Antiplatelet drugs prevent the aggregation of platelets and play a major role in conditions of arterial thrombosis such as myocardial infarction.
Many of these drugs can be taken on regular basis for long term prevention of platelet aggregation and thereby preventing attacks of myocardial infarction.
Most commonly used antiplatelet agent on long-term basis is low-dose aspirin in the dose of 75 mg or 81 mg or 100 mg per day. It inhibits formation of Thromboxane A2, and thus inhibits aggregation of platelets. (Anti-aggregatory action on platelets / antiplatelet action).
Aspirin is useful not only on long-term basis to prevent the chances of myocardial infarction; but is also of value in Acute myocardial infarction/Acute coronary syndrome. In Acute myocardial infarction it is used in the dose of 150 to 325 mg.
The preferred form of aspirin is soluble/dispersible aspirin, which will reach the circulation as rapidly as possible.
[Be careful on your concept: Aspirin is not used as analgesic ; it is used as antiplatelet agent ] (!!!!)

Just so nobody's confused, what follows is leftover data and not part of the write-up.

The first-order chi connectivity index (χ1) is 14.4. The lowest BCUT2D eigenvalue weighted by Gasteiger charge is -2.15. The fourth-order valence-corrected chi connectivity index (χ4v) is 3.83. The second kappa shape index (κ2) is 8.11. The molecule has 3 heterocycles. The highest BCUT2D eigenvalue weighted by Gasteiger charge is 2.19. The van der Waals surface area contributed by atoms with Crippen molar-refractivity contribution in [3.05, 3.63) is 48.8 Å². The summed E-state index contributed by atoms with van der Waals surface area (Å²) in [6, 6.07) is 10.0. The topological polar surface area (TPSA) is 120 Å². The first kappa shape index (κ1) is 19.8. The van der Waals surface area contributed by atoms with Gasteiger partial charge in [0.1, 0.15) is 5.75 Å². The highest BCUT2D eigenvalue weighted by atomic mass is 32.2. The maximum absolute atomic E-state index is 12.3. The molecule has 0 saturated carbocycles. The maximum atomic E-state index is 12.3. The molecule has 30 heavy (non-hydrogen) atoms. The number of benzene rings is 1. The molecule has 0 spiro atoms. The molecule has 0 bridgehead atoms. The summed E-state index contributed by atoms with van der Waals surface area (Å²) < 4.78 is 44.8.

Mechanism of action:
Aspirin inhibits Thromboxane A2 formation. Thus In Acute myocardial infarction, Aspirin inhibits – ongoing platelet aggregation if any in process, and thus halts the thrombus extension, and the progress of the event; and helps in restricting the infarct size. This is valuable in decreasing the mortality.
Mention the examples of antiplatelet drugs based on their mechanism of action.
- Low dose aspirin: Secondary/primary prevention MI, Acute MI to halt progression, reduce infarct size. Low dose aspirin is the safest, most efficacious, and least expensive antiplatlet drug.
2. Drugs inhibiting ADP binding (ADP receptor antagonists – P2Y12 Antagonists)
- Clopidogrel is useful in patients with aspirin allergy-(ess incidence of neutropenia as compared to Ticlopidine). Sometimes combined with Aspirin
- -Ticlopidine: is a prodrug. Useful in patients with aspirin allergy. Can produce adverse effects like Neutropenia, Thrombotic thrombocytopenic purpura, Bleeding, skin rashes, diarrhea, and liver dysfunction
3. Drugs inhibiting GP IIb/IIIa receptor: (Useful in acute coronary syndrome: Rapid acting)
- Abciximab (monoclonal antibody to GP IIb/IIIa receptor)
- Eptifibatide, Tirofiban (Antagonists of GPIIb/IIIa receptor)
4. Protease Activated Receptor Antagonist: (PAR-1 Antagonists):
5. PGI2 analogue (Prostacyclin analogue):
- Epoprostanol: Used to prevent platelet aggregation during hemolysis, and in treatment of pulmonary hypertension
6. Phosphodiesterase Inhibitors: